There are few grounds that compare to West Ham United’s Boleyn Ground in the Premier League. Tucked away amongst a crowded corner of suburban East London, the walk up to the stadium itself from Upton Park underground station bristles with the kind of character that you’d expect from an historic capital club.
The venue itself is unique, too. While the facilities aren’t quite up to speed with a lot of West Ham’s local rivals, there’s something enamouring, endearing even, about the frayed edges of this famous old stadium. It’s a raw side of football and amidst a game which is motoring forward, that blemished but unblemished quality is becoming increasingly scarce.
Everton also seem to win there too, which is probably why my own reflective take on this venue is particularly upbeat.
Admittedly, in the second half of a season which has been disastrous for the Toffees, I’ve not been to quite as many Premier League away games as last season, when this team was charging after a Champions League spot. Indeed, trips to Wolfsburg via Berlin and Bern via Geneva in the Europa League wiped me out financially, but provided some extraordinary memories.
But as the final away game of the season, even though there was absolutely nothing at stake for this trip to London, I made the exception for a trip to West Ham. After all, as a visiting supporter, there will only be one more opportunity to sample this iconic venue before the Hammers move into the Olympic Stadium.
It’s a place I’ll miss. Granted, there are plenty of facets of this stadium I won’t lament seeing the back of: the pocket of home support whose attention fails to ever divert from the away support—what on earth is that all about?—the nightmarish time it takes to get away from the stadium and steep ticket prices being a trio of minor gripes
There are little things that are brilliant about Upton Park, though. Simple things. The supporters’ sense of humor, the away fans being behind the goal and tight to the pitch—how much better does a goal look with that kind of chaotic backdrop?—plus the way in supporters bang on the corrugated advertising board to create a backdrop to their chant.
The Olympic Stadium will be wonderful for West Ham. The transport links, location and expansion are imperative for the club to move forward and while it may not boast a nostalgia comparable to Boleyn Ground, there’s a chance for the Hammers, with a blank canvas, to write an intriguing new chapter in the club’s history.
Hopefully it’s a stadium as kind to Everton. The past two league encounters at this ground have seen the Toffees snatch late victories. Last season’s 3-2 win was the trigger for an enthralling campaign, as Leighton Baines scored two stunning free-kicks before Romelu Lukaku snatched a headed winner on his debut for the club.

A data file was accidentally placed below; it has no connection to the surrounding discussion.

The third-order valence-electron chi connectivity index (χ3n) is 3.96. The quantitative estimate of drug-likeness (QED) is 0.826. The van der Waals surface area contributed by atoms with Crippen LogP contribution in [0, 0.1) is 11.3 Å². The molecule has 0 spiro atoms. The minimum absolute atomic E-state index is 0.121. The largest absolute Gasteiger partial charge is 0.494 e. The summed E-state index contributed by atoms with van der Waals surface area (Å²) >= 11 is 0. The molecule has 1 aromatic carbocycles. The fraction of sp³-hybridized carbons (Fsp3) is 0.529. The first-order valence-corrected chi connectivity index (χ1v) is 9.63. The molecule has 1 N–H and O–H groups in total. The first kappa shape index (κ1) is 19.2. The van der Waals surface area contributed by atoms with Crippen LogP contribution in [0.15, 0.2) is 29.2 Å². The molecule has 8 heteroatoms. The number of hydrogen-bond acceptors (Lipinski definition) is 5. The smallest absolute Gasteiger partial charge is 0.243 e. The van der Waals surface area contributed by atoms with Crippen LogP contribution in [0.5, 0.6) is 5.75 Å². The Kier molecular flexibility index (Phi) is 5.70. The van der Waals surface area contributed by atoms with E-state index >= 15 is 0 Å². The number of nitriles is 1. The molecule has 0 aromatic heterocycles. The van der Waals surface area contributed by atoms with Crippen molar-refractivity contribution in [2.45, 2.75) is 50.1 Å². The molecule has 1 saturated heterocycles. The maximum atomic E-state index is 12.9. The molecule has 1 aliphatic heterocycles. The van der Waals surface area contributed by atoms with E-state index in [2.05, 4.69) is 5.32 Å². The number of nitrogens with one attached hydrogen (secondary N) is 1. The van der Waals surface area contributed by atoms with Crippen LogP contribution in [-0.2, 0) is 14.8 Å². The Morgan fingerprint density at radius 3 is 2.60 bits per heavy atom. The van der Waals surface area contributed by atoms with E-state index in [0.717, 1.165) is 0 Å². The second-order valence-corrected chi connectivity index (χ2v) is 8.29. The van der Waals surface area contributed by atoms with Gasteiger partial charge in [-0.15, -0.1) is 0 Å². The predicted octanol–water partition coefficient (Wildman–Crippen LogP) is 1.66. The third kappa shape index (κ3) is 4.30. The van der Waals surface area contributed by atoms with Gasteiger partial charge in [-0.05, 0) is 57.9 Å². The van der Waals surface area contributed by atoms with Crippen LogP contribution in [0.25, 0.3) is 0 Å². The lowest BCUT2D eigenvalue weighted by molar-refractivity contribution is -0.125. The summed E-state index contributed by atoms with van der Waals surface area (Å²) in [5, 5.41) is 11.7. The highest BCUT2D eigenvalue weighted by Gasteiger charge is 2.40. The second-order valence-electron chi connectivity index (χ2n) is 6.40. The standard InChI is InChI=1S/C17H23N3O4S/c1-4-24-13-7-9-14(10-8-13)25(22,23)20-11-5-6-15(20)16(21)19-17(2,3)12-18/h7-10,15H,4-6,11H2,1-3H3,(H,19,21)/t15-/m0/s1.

It was Lukaku who grabbed a win for Everton again in the dying embers on Saturday, but while his towering leap last season was an enthralling sign of things to come, this stooped strike was a flourish to cap off a hugely forgettable campaign.
The fans still celebrated wildly. Stood on the end of a row, a supporter actually fell backwards down the steps just centimetres away from me, cracking his head on a stair in the process. The lad got back up immediately, probably buoyed by the adrenaline of a late goal, but I left the stadium thinking it could have been a bittersweet day for him; I doubt he’ll remember too much.
As aforementioned, getting away from the stadium is usually a minor blemish on the day at Upton Park. The queue for the tube station nearest the ground is a phalanx of frustrated football fans which takes roughly an hour to abate fully, so for anyone thinking of going to watch West Ham next season, I’d advise to steer well clear of that station afterwards; it’s worth walking to Plaistow or East Ham if you’re looking to get back to central London.
But if the opportunity is there, I’d highly recommend going. It’s tough not to draw parallels between the Hammers and my own club too. Like Everton, they’re currently a team playing a supporting act in a football mad city in an old stadium which has seen better days. The big difference between the two is that West Ham are motoring into the modern age, while the Toffees’ own future plans are somewhat murkier.
So while this Everton side moved above the Hammers with this win in what’s been a horrendous season for Martinez’s men and although the Toffees have come out on top in the last four league meetings between the two sides, looking at matters with longevity in mind, it’s clear whose shoes you’d rather be in. That’s a sense I couldn’t quite shake on the trip back up to Merseyside.
It’ll be a sad occasion when the Hammers do finally end their association with their longstanding home, for those who visit frequently and flippantly.
But West Ham fans dreading the day should take some comfort from the many supporters—this writer included—who will be looking on enviously when they occupy a new 50,000-seater stadium at the start of the 2016/17 campaign. At least the Olympic Stadium will be a bit quicker to dart away from should Everton lose.
Follow Matt on Twitter @MattJFootball
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